Granted, you will miss home and everything home has to offer. Our home (and everyone in and around it) will miss you terribly too. It won’t be easy at times, but try really hard not to give into your insecurities. I guarantee you that if you step outside of your comfort zone, you will not be disappointed in the long run. That means staying put (i.e., not leaving campus for a while). Maybe even consider leaving your car at home for the first few months (gasp!). If you do get miserably homesick and desperately want to escape to some place more familiar and safe, fight the urge. Engage. Put your phone down. Seriously. Put it down. It’s okay. Get involved in anything and everything. Meet new people. You’re good at it, and they will be better off for knowing you.
4. Study. Hard. It’s not a joke. This shit is real. I neglected the whole school portion of college for a larger chunk of time than I would care to admit. As a result, I had to dig myself out of a giant GPA hole to even consider applying to grad school. It was not easy, or fun. Always try your best. Don’t be afraid to ask for help. Take it seriously, but not too seriously. You see how this gets a bit tricky? Guess what? I failed Probability and Statistics, and I tried really hard. Sometimes you just gotta cut your losses. You can’t be good at everything. Occasionally, shit happens, even if you try your best. Cut yourself a break periodically. It’s okay.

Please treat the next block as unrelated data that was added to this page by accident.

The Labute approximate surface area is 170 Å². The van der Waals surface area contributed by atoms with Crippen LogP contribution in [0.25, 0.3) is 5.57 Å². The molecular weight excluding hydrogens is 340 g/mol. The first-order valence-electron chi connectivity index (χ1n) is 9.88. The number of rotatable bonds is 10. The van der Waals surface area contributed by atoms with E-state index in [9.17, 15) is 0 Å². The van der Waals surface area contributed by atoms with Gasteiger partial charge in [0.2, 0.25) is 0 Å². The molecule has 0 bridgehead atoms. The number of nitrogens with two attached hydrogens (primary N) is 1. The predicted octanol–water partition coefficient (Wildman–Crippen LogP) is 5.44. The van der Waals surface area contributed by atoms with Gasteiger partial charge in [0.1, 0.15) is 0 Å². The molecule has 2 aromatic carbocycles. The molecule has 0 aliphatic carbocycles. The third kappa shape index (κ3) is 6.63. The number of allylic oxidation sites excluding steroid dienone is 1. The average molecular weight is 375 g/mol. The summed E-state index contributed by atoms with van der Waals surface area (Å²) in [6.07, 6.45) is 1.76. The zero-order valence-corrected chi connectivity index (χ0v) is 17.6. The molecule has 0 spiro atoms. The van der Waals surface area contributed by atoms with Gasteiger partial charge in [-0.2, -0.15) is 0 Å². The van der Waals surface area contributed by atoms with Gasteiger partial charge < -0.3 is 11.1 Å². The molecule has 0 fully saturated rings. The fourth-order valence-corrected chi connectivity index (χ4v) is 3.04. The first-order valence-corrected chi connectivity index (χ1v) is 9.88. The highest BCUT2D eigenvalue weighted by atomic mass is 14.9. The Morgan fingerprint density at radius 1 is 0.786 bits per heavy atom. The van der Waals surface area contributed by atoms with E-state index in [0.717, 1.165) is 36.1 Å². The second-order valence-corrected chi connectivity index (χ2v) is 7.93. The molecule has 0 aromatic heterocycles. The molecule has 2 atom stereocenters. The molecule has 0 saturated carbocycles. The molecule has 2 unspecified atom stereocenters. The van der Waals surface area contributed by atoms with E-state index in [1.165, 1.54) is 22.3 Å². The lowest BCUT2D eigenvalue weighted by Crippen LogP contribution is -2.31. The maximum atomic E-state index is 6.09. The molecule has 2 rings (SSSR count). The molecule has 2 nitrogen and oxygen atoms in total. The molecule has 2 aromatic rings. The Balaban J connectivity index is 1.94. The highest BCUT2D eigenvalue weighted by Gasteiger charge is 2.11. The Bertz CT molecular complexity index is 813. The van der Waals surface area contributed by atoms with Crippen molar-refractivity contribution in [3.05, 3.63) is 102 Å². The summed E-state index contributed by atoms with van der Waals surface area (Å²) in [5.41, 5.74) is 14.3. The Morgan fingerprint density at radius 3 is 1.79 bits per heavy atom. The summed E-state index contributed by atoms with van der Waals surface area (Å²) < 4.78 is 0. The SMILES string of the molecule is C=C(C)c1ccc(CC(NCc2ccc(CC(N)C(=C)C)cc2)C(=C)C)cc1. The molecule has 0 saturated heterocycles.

5. Don’t label yourself! Explore options. If you think you know what you want to be when you grow up, you don’t. You’ll just have to trust me on this one. Don’t choose a path too soon. Keep an open mind. There are endless career opportunities out there, most of which you currently have no idea even exist. Be a sponge and soak it all up. You’ll have plenty of time to choose a specific path in the future. Right now, be content dabbling in everything! There is no limit to your potential. I guarantee you that if you do this, you will surprise yourself. Who knows, you could be the next highly sought after sommelier (average, pay $80,000, up to $160,000). On that note, I expect some sort of a kickback if you choose this path. Write that down.
6. Have fun. And lots of it! You get one real college experience. Make it count. It’s a once in a lifetime opportunity to be a pseudo-adult with a license to have an absurd amount of fun and get away with blaming college for your behavior. Once you’re an actual adult, this changes, so enjoy it while it lasts.